Reliance on artificial intelligence (AI) to combat cybersecurity threats looks set to increase by several orders of magnitude over the next few years. A recent report from P&S Market Research suggests that the global AI cybersecurity market will reach US$18.1 billion by 2023.
As the overall size of the attack surface continues to expand, it’s simply not feasible for cybersecurity teams to defend against every threat without some additional help. AI’s playing an important role in helping automate threat detection and response, which in turn, eases the burden on these teams.
If we take a look at social engineering attacks such as spear phishing and business email compromise (BEC), they’re extremely hard to detect. Cybercriminals leverage social engineering to mimic user behaviour to get around known defences and infiltrate organisations.
This gets to the heart of the challenge for IT security teams. Email is the number one threat vector because it allows malicious third parties to directly target what has long been regarded as the organisation’s weakest link: its employees.
Yet most cybersecurity investments in recent years have been directed at securing networks and computers. While this of course is a great thing, the problem lies in where the bad guys focus their attention next – exploiting human weaknesses.
AI is increasingly being used to detect and block social engineering attacks and identify employees that are at highest risk of being attacked.
In some cases, this is done by combining information from multiple signals to learn the unique communications patterns of employees and identify anomalous signals in message metadata and content. This messaging intelligence can determine with a high degree of accuracy whether an email is part of a social engineering attack and block it.
Will AI replace cybersecurity experts?
Most AI use is expected to augment rather than necessarily replace cybersecurity professionals. As mentioned earlier, cybersecurity teams find it difficult to defend against every threat without some additional help.
There are already millions of cybersecurity positions that aren’t being filled because of a chronic skills shortage. At the rate at which cybersecurity students are being trained, most of those positions might never be filled.
There’s no denying that AI will have a significant impact on the cybersecurity profession. Many entry-level cybersecurity positions will be eliminated because most of the tasks performed by those individuals will become automated.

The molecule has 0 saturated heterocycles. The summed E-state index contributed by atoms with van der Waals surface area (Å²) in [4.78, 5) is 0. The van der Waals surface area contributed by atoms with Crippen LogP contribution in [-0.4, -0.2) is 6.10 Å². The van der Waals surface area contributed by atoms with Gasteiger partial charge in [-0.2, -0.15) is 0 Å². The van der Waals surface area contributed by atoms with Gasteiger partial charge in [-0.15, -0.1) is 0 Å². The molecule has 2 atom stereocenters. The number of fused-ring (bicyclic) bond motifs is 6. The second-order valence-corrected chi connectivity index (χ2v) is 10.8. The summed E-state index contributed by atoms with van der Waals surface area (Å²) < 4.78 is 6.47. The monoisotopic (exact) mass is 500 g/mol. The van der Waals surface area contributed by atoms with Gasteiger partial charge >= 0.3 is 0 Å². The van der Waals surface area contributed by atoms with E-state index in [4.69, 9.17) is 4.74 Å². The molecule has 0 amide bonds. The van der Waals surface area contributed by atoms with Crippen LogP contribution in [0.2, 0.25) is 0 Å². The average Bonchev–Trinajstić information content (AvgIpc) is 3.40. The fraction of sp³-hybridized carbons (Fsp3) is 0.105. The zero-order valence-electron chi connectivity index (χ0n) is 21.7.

The salaries that cybersecurity professionals can command might also be impacted. Salaries are usually a function of supply and demand. As AI becomes more pervasive, demand for cybersecurity expertise in the form of a human will ease somewhat.
Like it or not, the fact is that AI applications don’t ever suddenly move on to a new job, get sick or forget anything they’ve learned, unlike humans. The cost of setting up those AI applications will also continue to fall to the point where the cost of employing a machine to perform security tasks will be less expensive than hiring a human to perform the same task.
It won’t happen overnight
Naturally, none of this is going to occur overnight. AI applications are only as good as the algorithms on which they’re based. Those algorithms require access to massive amounts of data to identify patterns.
Someone with cybersecurity expertise needs to train those algorithms to recognise various types of attacks. As the attack vectors shift, someone will also need to train new AI models capable of recognising those new patterns.
While the amount of time required to train an AI model is reducing, it still requires a significant amount of time and effort to train algorithms to handle cybersecurity tasks. In fact, there’s likely to be a need for new algorithms to be developed specifically for cybersecurity. Most of the algorithms being employed in AI applications today were developed decades ago.
Cloud security: An imperative
The one thing that will change sooner rather than later is increased reliance on cloud security services. The only way to cost effectively aggregate all the data required to drive an AI application is to employ a cloud service. In effect, the shift to cloud security is a prerequisite for developing AI applications.
Cybersecurity professionals should assume their adversaries are making similar investments. It’s already clear that cybercriminals will be leveraging AI algorithms to discover vulnerabilities that bots will then be able to target with greater precision, at much faster rates than ever before.
Increased reliance on AI to help thwart those threats will be required. In fact, the future of cybersecurity might be one where algorithms occasionally augmented by human intelligence do battle against one another.
In the meantime, cybersecurity professionals should start getting used to the idea that their next team member may not be a human. They’ll be able to communicate with that new team member via natural language processing (NLP) models crafted by the developers that created the application. But don’t expect that new team member to be overly empathetic the next time you make a mistake.
Andrew Huntley is the regional director of ANZ and Pacific Islands for Barracuda Networks
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